From the start, this project was all about the view: The property sits above Lake Moumelle about 30 minutes outside Little Rock, Ark., in a small town called Roland. The lake serves as the primary reservoir for the state capital, so the waters are as serene and pristine as can be – no fishing, no boats, just thousands of acres of uninterrupted serenity.
We at J. Brownlee Design (Nashville, Tenn.) had been asked to design the exteriors for a new home that was then under construction on the site. The homeowners, a couple with two children, and wanted a space that would be
By Scott Cohen
It’s a class of projects I’m coming across more and more often these days: Clients with homes in new developments want swimming pools and spas for their backyards, but the buildings are so big and consume so much of the available real estate that finding places to put worthy watershapes is a real challenge.
The difficulty, of course, is that these homeowners are just like the owners of larger properties in wanting more than just pools and spas these days: They’re thinking about generous seating and dining areas, outdoor
By Dave Peterson
There are two common options when it’s time to design the wall for a vanishing-edge swimming pool: cut it in or cut it away.
With a cut-in approach, the top of the wall is cut down into the pool so that the water surface extends to the outside edge of the wall – effectively submerging it even when the water is not flowing over the edge. By contrast, a cut-away wall is one where the top of the wall angles down and away from the pool so that the water surface terminates at the inside edge of the wall. This results in the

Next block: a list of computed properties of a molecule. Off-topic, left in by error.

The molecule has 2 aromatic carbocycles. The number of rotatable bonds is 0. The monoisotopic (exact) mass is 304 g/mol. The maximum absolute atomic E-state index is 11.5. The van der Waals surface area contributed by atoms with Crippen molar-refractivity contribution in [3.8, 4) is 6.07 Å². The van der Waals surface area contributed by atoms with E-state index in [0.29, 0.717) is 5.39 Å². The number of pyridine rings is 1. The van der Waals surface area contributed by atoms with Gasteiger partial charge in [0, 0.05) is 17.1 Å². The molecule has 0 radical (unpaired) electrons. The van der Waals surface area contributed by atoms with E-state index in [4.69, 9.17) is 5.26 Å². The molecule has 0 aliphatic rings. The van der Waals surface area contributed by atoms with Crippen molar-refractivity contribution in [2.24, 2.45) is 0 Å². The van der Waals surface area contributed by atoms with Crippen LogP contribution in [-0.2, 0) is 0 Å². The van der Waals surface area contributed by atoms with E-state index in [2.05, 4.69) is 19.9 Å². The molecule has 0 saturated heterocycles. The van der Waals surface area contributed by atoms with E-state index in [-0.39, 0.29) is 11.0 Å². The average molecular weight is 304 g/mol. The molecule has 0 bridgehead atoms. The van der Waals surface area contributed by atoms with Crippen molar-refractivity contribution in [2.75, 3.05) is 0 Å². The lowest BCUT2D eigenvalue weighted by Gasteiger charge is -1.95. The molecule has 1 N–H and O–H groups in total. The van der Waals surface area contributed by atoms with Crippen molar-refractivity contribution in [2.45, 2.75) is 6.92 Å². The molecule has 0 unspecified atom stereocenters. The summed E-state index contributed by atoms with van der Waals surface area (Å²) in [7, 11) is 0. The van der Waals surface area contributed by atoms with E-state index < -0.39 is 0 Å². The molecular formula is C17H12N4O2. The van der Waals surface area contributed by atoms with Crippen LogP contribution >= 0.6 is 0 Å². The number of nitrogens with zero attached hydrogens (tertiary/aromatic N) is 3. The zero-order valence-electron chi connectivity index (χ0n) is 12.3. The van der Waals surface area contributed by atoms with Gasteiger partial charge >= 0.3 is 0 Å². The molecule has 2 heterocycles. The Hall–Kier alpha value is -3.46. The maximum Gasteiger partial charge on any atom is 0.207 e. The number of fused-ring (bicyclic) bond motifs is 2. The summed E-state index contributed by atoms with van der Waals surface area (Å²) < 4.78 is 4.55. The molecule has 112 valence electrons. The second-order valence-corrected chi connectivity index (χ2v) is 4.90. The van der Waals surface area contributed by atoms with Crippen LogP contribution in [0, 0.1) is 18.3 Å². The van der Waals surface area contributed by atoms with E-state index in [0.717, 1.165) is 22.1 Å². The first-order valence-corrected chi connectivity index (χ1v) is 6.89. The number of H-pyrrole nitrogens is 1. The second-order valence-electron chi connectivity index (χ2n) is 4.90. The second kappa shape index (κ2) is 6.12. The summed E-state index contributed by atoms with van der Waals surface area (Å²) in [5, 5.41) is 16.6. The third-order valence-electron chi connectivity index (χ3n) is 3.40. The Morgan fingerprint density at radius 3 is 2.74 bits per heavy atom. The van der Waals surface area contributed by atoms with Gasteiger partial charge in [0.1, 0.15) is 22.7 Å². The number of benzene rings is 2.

By Ryan Hughes
This project started with an unexpected phone call.
The clients, who live in Iowa much of the year but have a second home on the water’s edge in Tampa Bay, had spotted a Wall Street Journal article in which a photograph of a swimming pool with a “floating” fire pit had been included. They loved the look and figured they could use it to dress up the poolscape that had come with their Florida retreat – if only they could find a local company to do it!
Looking through the text, she spotted a reference to the fact that we at Ryan Hughes|Design|Build had designed and competed the project that
By Rick Chafey
There are three things I particularly like about this project: The first is that it was a referral through Skip Phillips, a co-founder of Genesis and one of my mentors as I’ve gained experience as a watershaper. He had worked on a project for the clients in Canada, and they asked if he knew of a good pool company in the Phoenix area. Backed up by our portfolio and reputation, Phillips’s recommendation made us the right choice.
The second is that the site had so
By Grant Smith
In the course of my watershaping career, I’ve come to divide remodeling projects into two distinct categories.
The first is what I call cosmetic refurbishing. Here, all a homeowner usually wants is a superficial updating of a pool’s or spa’s appearance or performance through application of a new interior finish, some fresh waterline tile, maybe new coping and decking and, often, new equipment or perhaps a poolside waterfeature. I avoid these projects as energetically as possible because, typically, the challenges are thin and there’s little room for creativity.
The second category encompasses what I call
By Mike Farley
I could easily have done a whole sequence in this video series about materials used to line the insides of pools, spas and other watershapes. From plaster and paint to pebbles and hydraulic terrazzo (and more), there are many paths my clients can take in deciding what to do with interior surfaces.
But really, there’s only one finish I want to discuss as these What Is It? videos hit